Flashpacking vs Backpacking

in TravelFeedlast month

Flashpacking is a term that only recently came into being as far as I know. Now it is commonly thrown around and sometimes in a derogatory sense among holier-than-thou grizzled travelers. I don't use it in such a way but I feel as though the term is appropriate for a certain type of person.

A great definition of the term "flashpacker" that I found online goes like this.

A Flashpacker can be thought of as backpacking with flash, or style. One school of thought defines the Flashpacker as a rapidly growing segment of travelers who adhere to a modest accommodation and meal budget, while spending freely, even excessively, for activities at their chosen destination.


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I don't feel the need to denigrate anyone else's traveling ways so I think the above definition is pretty fair. When I hear people use it in a negative sense I will often say something like "what makes you so special? Just let people live how they want to dude.." and that is the way I approach most things in life.

I think your average flashpacker wants the backpacking experience of simply turning up somewhere and figuring the place out once you have already arrived but without the hassles of encountering full hostels, or needing to walk endlessly to find a place that suits your needs. In many ways I can totally identify with this way of doing things and also need to keep in mind that this way of traveling wasn't actually terribly available back when I first started traveling the world.

Technology has made advanced bookings and getting the "scoop" on your upcoming destination remarkably easier than it was even in the early 2000's. Back then almost everyone had a Lonely Planet travel book and they would just get dropped off and wander around using that. This certainly fared very well for the businesses that were featured in that guide book, as the Lonely Planet was far and away the most popular of these travel guides. Nearly everyone I encountered was using one and it was the "travel bible" of the time.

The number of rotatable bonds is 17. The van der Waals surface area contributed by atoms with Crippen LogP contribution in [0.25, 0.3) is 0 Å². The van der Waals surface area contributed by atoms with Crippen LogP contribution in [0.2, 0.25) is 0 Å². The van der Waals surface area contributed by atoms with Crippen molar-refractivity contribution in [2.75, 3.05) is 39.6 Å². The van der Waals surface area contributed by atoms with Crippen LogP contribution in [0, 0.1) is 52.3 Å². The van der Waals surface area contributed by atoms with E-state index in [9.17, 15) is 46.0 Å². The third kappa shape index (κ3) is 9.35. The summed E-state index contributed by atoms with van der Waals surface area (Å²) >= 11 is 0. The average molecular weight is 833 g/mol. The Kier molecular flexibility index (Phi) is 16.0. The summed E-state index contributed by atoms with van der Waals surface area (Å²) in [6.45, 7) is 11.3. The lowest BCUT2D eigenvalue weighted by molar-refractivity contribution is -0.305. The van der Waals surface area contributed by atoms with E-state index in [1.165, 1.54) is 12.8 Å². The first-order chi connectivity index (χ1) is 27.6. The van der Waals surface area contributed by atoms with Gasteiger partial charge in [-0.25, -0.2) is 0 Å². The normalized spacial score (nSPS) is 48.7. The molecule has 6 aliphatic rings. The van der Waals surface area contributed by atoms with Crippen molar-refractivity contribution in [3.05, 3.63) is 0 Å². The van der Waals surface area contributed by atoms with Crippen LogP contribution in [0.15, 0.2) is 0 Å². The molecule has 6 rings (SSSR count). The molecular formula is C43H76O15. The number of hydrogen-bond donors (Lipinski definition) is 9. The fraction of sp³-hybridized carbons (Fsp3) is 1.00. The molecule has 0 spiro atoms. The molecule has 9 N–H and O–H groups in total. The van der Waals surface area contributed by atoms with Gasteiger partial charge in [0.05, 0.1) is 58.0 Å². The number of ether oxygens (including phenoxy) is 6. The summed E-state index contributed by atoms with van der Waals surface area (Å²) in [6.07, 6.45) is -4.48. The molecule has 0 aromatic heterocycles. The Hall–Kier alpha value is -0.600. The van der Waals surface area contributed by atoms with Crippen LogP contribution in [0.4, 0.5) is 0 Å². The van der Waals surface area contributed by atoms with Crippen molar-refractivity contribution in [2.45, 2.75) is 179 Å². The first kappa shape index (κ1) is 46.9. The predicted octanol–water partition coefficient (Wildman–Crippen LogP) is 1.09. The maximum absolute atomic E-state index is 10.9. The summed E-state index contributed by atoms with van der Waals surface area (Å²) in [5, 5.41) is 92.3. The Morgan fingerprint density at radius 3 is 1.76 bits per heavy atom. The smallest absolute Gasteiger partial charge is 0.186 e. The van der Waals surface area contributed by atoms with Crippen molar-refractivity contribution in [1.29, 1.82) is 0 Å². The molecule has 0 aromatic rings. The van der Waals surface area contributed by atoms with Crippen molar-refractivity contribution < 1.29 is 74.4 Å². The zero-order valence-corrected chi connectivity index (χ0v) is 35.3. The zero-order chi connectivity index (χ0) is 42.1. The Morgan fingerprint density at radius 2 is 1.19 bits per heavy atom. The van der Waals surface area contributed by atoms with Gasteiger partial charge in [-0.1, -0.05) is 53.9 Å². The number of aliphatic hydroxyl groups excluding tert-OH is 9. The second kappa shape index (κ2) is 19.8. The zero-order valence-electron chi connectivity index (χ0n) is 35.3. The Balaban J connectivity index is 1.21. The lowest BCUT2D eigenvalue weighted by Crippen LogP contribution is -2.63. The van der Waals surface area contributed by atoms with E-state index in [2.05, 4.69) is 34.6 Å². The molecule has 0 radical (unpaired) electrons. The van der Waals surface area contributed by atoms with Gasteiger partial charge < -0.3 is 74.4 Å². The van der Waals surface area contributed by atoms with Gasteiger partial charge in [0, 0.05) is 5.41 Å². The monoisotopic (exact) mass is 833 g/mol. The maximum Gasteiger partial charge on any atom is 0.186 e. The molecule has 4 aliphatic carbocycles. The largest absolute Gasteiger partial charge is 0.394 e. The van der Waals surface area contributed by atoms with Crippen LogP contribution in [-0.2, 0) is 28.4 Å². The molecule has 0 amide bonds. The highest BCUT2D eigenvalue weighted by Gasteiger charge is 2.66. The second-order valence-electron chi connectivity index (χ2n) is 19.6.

This could result in many people actually traveling the same path, as one would expect and again, there is nothing wrong with that. Back in those days the "purists" were the people that didn't have a guide book and simply took it as it came. These same people would look down on all of us that used guidebooks. I guess some people just feel a need to try to feel better about themselves at the expense of others.


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So even though this is just my opinion, here is what I believe a "flashpacker" to actually be.

  • They always have accommodation booked before they arrive somewhere
  • They rely heavily on technology such as smartphones and probably are traveling with a laptop and even other electronics such as tablets
  • They regularly use credit cards
  • They are willing to spend a bit more for added comfort

That is me now, but it wasn't me 20 years ago. Back then smartphones didn't exist and laptops weighed 20 lbs and were thousands of dollars. Basically nobody had one and internet cafes were all the rage. These days you barely ever seen internet cafes anymore.

To advent of the tech-savvy traveler resulted in flashpacking hostels which offer the backpacking experience such as having dorms and nightly social gatherings but will also feature rather luxurious bathrooms and even things like sky bars and swimming pools. These places never really appealed to me because they would normally cost as much as or even more than getting your own room. I can totally understand the desire to socialize though, because that is a very important aspect of traveling on the cheap since the advice or word of mouth of new friends is far more reliable than any review site is ever going to be.


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To be honest, I don't think there are many spots left in the world where people truly "backpack" anymore. The last remnants of it are likely in India and Nepal, where technology doesn't really have much impact on how you get around or even how you make bookings. Granted I was last in either one of these countries around 6 years ago, so things may have changed.


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Do you pay $20 to stay here with 7 strangers or get your own room down the road?

There is nothing wrong with flashpacking and I disagree with anyone that tries to suggest otherwise. It does tend to be quite a youthful game and there is a good chance that a guy in his 40's like me would feel a bit uncomfortable staying in a dorm room with a bunch of 20 somethings. Many of these party hostels have age restrictions that would probably be illegal in other countries.

So if you are a flashpacker, just admit it... There isn't anything wrong with it.

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